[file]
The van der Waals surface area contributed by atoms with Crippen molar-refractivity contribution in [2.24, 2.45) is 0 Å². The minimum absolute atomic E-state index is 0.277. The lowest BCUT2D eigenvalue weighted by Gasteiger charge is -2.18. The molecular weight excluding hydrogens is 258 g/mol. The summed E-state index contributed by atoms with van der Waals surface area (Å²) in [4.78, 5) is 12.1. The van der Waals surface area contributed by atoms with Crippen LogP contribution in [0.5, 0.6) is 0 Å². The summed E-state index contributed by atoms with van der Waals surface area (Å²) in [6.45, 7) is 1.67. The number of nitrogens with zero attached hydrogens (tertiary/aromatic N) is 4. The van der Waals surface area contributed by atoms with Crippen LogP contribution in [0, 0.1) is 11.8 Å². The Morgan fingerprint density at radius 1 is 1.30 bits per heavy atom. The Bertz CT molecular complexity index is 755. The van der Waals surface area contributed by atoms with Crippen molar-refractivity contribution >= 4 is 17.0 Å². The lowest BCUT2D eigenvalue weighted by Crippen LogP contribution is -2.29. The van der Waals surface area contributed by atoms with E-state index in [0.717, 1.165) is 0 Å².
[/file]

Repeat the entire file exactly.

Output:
The van der Waals surface area contributed by atoms with Crippen molar-refractivity contribution in [2.24, 2.45) is 0 Å². The minimum absolute atomic E-state index is 0.277. The lowest BCUT2D eigenvalue weighted by Gasteiger charge is -2.18. The molecular weight excluding hydrogens is 258 g/mol. The summed E-state index contributed by atoms with van der Waals surface area (Å²) in [4.78, 5) is 12.1. The van der Waals surface area contributed by atoms with Crippen LogP contribution in [0.5, 0.6) is 0 Å². The summed E-state index contributed by atoms with van der Waals surface area (Å²) in [6.45, 7) is 1.67. The number of nitrogens with zero attached hydrogens (tertiary/aromatic N) is 4. The van der Waals surface area contributed by atoms with Crippen LogP contribution in [0, 0.1) is 11.8 Å². The Morgan fingerprint density at radius 1 is 1.30 bits per heavy atom. The Bertz CT molecular complexity index is 755. The van der Waals surface area contributed by atoms with Crippen molar-refractivity contribution >= 4 is 17.0 Å². The lowest BCUT2D eigenvalue weighted by Crippen LogP contribution is -2.29. The van der Waals surface area contributed by atoms with E-state index in [0.717, 1.165) is 0 Å².